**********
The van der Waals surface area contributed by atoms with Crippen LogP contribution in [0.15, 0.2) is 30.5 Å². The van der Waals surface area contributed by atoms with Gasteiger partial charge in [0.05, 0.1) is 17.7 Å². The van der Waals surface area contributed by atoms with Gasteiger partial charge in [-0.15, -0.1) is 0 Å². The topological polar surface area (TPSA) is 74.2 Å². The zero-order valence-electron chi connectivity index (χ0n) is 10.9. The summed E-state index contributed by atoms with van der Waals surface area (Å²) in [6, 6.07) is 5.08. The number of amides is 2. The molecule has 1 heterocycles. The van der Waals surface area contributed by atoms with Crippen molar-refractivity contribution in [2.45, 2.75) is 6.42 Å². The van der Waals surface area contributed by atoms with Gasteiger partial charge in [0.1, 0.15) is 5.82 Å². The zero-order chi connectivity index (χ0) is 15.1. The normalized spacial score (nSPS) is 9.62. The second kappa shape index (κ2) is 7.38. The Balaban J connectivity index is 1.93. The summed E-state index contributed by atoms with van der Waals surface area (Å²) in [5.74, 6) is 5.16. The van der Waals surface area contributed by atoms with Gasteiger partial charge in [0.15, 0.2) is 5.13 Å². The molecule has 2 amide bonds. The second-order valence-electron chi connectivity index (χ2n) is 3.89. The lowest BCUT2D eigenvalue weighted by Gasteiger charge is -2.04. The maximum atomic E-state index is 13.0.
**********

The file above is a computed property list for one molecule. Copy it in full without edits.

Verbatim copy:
The van der Waals surface area contributed by atoms with Crippen LogP contribution in [0.15, 0.2) is 30.5 Å². The van der Waals surface area contributed by atoms with Gasteiger partial charge in [0.05, 0.1) is 17.7 Å². The van der Waals surface area contributed by atoms with Gasteiger partial charge in [-0.15, -0.1) is 0 Å². The topological polar surface area (TPSA) is 74.2 Å². The zero-order valence-electron chi connectivity index (χ0n) is 10.9. The summed E-state index contributed by atoms with van der Waals surface area (Å²) in [6, 6.07) is 5.08. The number of amides is 2. The molecule has 1 heterocycles. The van der Waals surface area contributed by atoms with Crippen molar-refractivity contribution in [2.45, 2.75) is 6.42 Å². The van der Waals surface area contributed by atoms with Gasteiger partial charge in [0.1, 0.15) is 5.82 Å². The zero-order chi connectivity index (χ0) is 15.1. The normalized spacial score (nSPS) is 9.62. The second kappa shape index (κ2) is 7.38. The Balaban J connectivity index is 1.93. The summed E-state index contributed by atoms with van der Waals surface area (Å²) in [5.74, 6) is 5.16. The van der Waals surface area contributed by atoms with Gasteiger partial charge in [0.15, 0.2) is 5.13 Å². The molecule has 2 amide bonds. The second-order valence-electron chi connectivity index (χ2n) is 3.89. The lowest BCUT2D eigenvalue weighted by Gasteiger charge is -2.04. The maximum atomic E-state index is 13.0.